The Lottery

When I was younger, I never really thought about where I was going to enroll in school. In the earlier years, I went to the nursery school that Abby had attended in our neighborhood. It was run out of someone’s basement, which seems a little weird, but we didn’t think anything of it at the time. Kindergarten at that point in time wasn’t something that our public school system offered so I attended a program (that I later taught at) that was run out of an old barn that had been converted into a small 4 room school. From 1st grade to 12th grade, I attended our local public schools. My education was something that I took for granted.

While it was certainly something that was important to my parents and eventually to me, it wasn’t something that we worried about. I knew that I was going to get a solid education at school, have amazing teachers and extremely supportive parents. To be frank, going to college was always in the cards for me. That was how I was brought up and what I wanted in life.

When I got home from work today, I watched the movie, The Lottery. I had heard about this movie a while ago, and even received the DVD at a charity event I attended last Spring, but I am embarrassed to say that I never got around to watching it. The movie follows four families from Harlem as they go through the lottery process to get their children into one of the Success Academy Charter Schools.

I first learned about these schools when I moved to New York. I didn’t have a job, so my friend graciously hired me to help teach some of her cooking classes for her newly formed company, Cupcake Kids (now named Taste Buds). She had organized 10-15 field trips for the Kindergarten classes from the Success Academy schools. Every morning for a couple of weeks, we would teach 25-27 5 and 6-year-olds, all dressed in navy and orange uniforms, how to make pizza. We talked about the different ingredients, explained how yeast gives off gases (like a bump) that expands the dough, sang a song about making pizza and eventually ate delicious and healthy food that we made together.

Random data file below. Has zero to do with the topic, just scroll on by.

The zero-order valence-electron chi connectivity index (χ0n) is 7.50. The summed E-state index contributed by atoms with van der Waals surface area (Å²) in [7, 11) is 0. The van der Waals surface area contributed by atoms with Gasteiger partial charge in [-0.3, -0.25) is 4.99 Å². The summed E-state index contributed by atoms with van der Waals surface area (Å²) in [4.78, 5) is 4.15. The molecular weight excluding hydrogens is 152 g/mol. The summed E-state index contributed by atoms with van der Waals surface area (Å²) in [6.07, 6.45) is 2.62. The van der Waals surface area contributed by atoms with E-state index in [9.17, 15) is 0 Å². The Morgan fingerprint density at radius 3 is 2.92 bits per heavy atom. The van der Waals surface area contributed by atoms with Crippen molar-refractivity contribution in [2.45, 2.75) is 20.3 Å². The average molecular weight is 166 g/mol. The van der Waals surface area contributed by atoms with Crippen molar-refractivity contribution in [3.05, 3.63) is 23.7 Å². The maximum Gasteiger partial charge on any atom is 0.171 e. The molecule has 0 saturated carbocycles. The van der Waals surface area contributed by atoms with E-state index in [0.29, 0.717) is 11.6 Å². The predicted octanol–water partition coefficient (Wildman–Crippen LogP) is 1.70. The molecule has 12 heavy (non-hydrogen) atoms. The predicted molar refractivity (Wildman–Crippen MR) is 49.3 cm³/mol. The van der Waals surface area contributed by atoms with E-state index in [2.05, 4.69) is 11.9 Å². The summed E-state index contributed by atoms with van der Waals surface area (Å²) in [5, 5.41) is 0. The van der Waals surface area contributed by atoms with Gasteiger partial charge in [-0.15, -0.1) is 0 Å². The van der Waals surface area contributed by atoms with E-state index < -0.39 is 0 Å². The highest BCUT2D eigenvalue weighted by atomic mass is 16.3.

During the time that I spent with these kids, I learned that their grade was not referred to as Kindergarten; they were called the class of 2025; the year that they would graduate from college. Their individual classes weren’t named after their rooms or their teachers’ last names; they were named after the colleges that their teachers attended. So every day, in would walk the classes of Brown, University of Virginia and Princeton. These kids know, like I did, that they are going to graduate from college.

Harlem Success Academy 3rd graders took their first standardized state test in 2009. The results are staggering:

  • 100% of Harlem Success 3rd graders passed the math exam, with 71% achieving the top score of “4,” ranking the school #1 out of all public charters in the state.
  • 95% of Harlem Success 3rd graders passed the English Language Arts exam, with nearly a quarter achieving the top score of “4,” ranking the school #2 out of all public charters in the state.¬†Harlem Success Academy ranks #32 out of 3500 public schools in New York.
  • No public school in the state scored higher than Harlem Success on the math exam.¬†Harlem Success outperformed its school district by nearly 25 percentage points in English Language Arts.